A common challenge of organizations is defining what is valuable to their business. What is valuable then could be defined and then the risks determined. The classic risk management process would (not) conclude with deploying safeguards and practices to minimize the impact of any event related to this data, but also extend to a commitment of reassessment and reconfiguration / shifting of safeguards and position.
To be specific: Valuable to an organization may be the root password to their latest and greatest appliance. The need would be identified by technology and business leaders that protecting this code extends their ability to remain competitive. The release of such key lowers said risk, especially as in many cases one insight leads into other insights quite rapidly. This was shown clearly by the re-tweeting of a PS3 representative that included the master key for the PS3. Here is an article explaining it very plainly. The individual tweeting it, did not know it was sensitive or its meaning. This highlights a critical point in this model whereby the whole structure relies upon the first premise – defining what is valuable.
Envision a pyramid… the top is the what is valuable to an organization, and layer by layer down the pyramid you have the traditional risk management process. (This may be ISO 27001, OCTAVE, or others…) The point being that as the pyramid is built there are safeguards, cost, management participation, and deployments, re-configurations, and such continuously…ALL based on the single assumption of the value being known.
Now take that pyramid and flip it over. The challenge becomes clear – the first assumption is now holding the entire program up. I love this analogy because it highlights to everyone the importance and critical need to properly identify what is valuable information and then communicating and safeguarding it properly.
- Valuable information should be considered at an abstract level first, and then the formats and channels of communication approached. Meaning – first decide if X product component is valuable. If so… what formats does it exist: paper, electronic, physical prototype
- The safeguards must consider each representation equally and evenly to ensure that the valuable items are protected. Otherwise as has been proven time and again, the weakest link will be exploited.
- Training – well a common and near constant safeguard should include the various forms and NOT be abstract to the participants, but instead be reflective of their interaction with the type of data
- Understand the life cycle value of the “valuable” item. Meaning at one point the data is tremendously valuable and senior leadership is involved in protecting it (capex etc).. as time progresses the forms of the valuable item become a commodity. For instance, if you are protecting a device… the moment it is shipped the prototype is less valuable and therefore would require less protections. The safeguards and risk program must consider the ‘half-life’ of the property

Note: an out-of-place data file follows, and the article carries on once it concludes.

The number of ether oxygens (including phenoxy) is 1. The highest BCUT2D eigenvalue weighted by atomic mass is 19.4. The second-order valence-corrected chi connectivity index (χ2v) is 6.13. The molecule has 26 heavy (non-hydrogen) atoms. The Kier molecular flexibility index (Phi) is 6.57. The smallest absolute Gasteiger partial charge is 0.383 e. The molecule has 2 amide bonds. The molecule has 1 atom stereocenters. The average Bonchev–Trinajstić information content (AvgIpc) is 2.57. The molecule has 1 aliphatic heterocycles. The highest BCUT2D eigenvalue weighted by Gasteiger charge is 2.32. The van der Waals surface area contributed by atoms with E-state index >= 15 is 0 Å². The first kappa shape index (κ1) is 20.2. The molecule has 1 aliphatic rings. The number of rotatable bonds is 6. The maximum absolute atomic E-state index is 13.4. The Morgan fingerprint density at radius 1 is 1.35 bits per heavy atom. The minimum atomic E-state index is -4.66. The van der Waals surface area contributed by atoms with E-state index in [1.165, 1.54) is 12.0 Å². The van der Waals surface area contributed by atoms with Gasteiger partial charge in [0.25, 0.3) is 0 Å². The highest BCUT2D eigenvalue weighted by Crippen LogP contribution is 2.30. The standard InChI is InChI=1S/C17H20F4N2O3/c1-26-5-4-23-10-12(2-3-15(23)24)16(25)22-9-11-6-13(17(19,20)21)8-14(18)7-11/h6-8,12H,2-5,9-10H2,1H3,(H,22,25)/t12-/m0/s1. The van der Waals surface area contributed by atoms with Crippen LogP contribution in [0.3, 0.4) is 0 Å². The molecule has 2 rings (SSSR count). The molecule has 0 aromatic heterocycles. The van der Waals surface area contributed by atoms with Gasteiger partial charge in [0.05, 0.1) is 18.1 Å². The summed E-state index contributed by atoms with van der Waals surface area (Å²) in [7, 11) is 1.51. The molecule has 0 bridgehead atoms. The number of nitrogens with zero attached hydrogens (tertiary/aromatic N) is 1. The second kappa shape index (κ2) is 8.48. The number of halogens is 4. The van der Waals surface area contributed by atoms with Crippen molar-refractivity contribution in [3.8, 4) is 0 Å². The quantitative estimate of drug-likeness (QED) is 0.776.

There are many aspects of a risk program, but the linchpin starts and ends at defining what is valuable. The tweet referenced above and below is a single representation of this fact.
See you at RSA SFO 2011!!
What happens to the organization when the data that represents the heart of the business is distributed through Twitter, Facebook, torrent networks, gaming consoles, iphones, google phones, and such peripherals. Many would state that DLP is the holy grail to ensuring the data never reaches these platforms, but I would challenge that statement with the fact that much content moving forward will be generated from these devices. The difficulty of greater platforms, interfaces, availability of API, and the now efficient and mature malware market creates a new risk landscape.
Visit me next week live to discuss these challenges in depth at RSA London 2009. I have brought together leading thinkers in this space and interjected client engagements to make it relevant and actionable. A brief (9 minutes) podcast was published last week, and may be viewed here w/ abstract, or here for the direct link to the mp3.
A new risk landscape exists – how have you adjusted?
James DeLuccia IV
Posted in Compliance
Tagged botnet, Compliance, data breaches, denial of service attacks, grid computing, it compliance and controls, pci, rsa, Security, twitter, virtualization
Interesting article in NewScientist speaking towards the challenges of building a crash proof internet. Bennett Daviss provides accurate information regarding the challenges of the internet, and how it has become a mission critical part of our lives – personal and professional. The Internet is not guaranteed to be up and unless conscious effort is taken to ensure that your business’ packets are flowing it is likely a random event will cause a disruption of at least one hour if not many hours. RackSpace’s operational challenges the other day highlighted this fact.
The article has a nice breakdown on the threats and highlights a specific solution being revamping the routers. In order to achieve this ‘revamp’ it is necessary to deploy new and emerging concepts onto in-production devices without causing an interruption has led to the need for a separate test bed. The concept of building a separate internet for testing massive firmware upgrades and innovative new approaches is underway with GENI, and creates a great opportunity to building in security and operational integrity. The technology of OpenFlow, designed to slice up a router to enable researchers access to devices to test ideas without requiring entire new devices or introducing downtime, does cause me to pause and consider the possible inherent risks: